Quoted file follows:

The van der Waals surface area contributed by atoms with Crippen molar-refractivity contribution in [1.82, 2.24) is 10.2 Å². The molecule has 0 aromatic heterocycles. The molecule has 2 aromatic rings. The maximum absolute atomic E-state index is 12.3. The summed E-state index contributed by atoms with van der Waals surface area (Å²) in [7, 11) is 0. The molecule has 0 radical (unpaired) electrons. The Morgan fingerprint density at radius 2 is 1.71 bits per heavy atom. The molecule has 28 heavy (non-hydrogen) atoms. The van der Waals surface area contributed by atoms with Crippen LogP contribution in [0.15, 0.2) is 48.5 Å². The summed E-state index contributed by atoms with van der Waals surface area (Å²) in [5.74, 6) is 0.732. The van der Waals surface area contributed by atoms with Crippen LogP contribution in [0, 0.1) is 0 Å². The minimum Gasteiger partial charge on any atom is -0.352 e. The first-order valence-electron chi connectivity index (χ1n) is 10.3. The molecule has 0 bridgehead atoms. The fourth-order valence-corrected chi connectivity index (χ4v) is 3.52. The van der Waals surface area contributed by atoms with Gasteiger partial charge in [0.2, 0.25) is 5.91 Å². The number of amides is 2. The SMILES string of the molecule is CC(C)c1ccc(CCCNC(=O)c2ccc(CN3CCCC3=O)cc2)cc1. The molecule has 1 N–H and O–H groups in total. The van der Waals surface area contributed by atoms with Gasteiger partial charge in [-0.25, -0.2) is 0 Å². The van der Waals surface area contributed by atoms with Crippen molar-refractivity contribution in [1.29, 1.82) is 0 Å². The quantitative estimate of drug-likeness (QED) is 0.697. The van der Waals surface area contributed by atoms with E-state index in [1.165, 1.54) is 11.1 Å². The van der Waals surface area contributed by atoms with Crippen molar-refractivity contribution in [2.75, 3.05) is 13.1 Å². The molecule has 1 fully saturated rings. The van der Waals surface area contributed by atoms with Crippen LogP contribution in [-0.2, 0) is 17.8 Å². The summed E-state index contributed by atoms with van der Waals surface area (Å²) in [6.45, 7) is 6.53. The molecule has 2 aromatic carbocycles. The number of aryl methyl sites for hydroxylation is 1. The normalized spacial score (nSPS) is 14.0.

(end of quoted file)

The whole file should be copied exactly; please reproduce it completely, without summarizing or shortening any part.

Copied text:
The van der Waals surface area contributed by atoms with Crippen molar-refractivity contribution in [1.82, 2.24) is 10.2 Å². The molecule has 0 aromatic heterocycles. The molecule has 2 aromatic rings. The maximum absolute atomic E-state index is 12.3. The summed E-state index contributed by atoms with van der Waals surface area (Å²) in [7, 11) is 0. The molecule has 0 radical (unpaired) electrons. The Morgan fingerprint density at radius 2 is 1.71 bits per heavy atom. The molecule has 28 heavy (non-hydrogen) atoms. The van der Waals surface area contributed by atoms with Crippen LogP contribution in [0.15, 0.2) is 48.5 Å². The summed E-state index contributed by atoms with van der Waals surface area (Å²) in [5.74, 6) is 0.732. The van der Waals surface area contributed by atoms with Crippen LogP contribution in [0, 0.1) is 0 Å². The minimum Gasteiger partial charge on any atom is -0.352 e. The first-order valence-electron chi connectivity index (χ1n) is 10.3. The molecule has 0 bridgehead atoms. The fourth-order valence-corrected chi connectivity index (χ4v) is 3.52. The van der Waals surface area contributed by atoms with Gasteiger partial charge in [0.2, 0.25) is 5.91 Å². The number of amides is 2. The SMILES string of the molecule is CC(C)c1ccc(CCCNC(=O)c2ccc(CN3CCCC3=O)cc2)cc1. The molecule has 1 N–H and O–H groups in total. The van der Waals surface area contributed by atoms with Gasteiger partial charge in [-0.25, -0.2) is 0 Å². The van der Waals surface area contributed by atoms with Crippen molar-refractivity contribution in [1.29, 1.82) is 0 Å². The quantitative estimate of drug-likeness (QED) is 0.697. The van der Waals surface area contributed by atoms with E-state index in [1.165, 1.54) is 11.1 Å². The van der Waals surface area contributed by atoms with Crippen molar-refractivity contribution in [2.75, 3.05) is 13.1 Å². The molecule has 1 fully saturated rings. The van der Waals surface area contributed by atoms with Crippen LogP contribution in [-0.2, 0) is 17.8 Å². The summed E-state index contributed by atoms with van der Waals surface area (Å²) in [6.45, 7) is 6.53. The molecule has 2 aromatic carbocycles. The number of aryl methyl sites for hydroxylation is 1. The normalized spacial score (nSPS) is 14.0.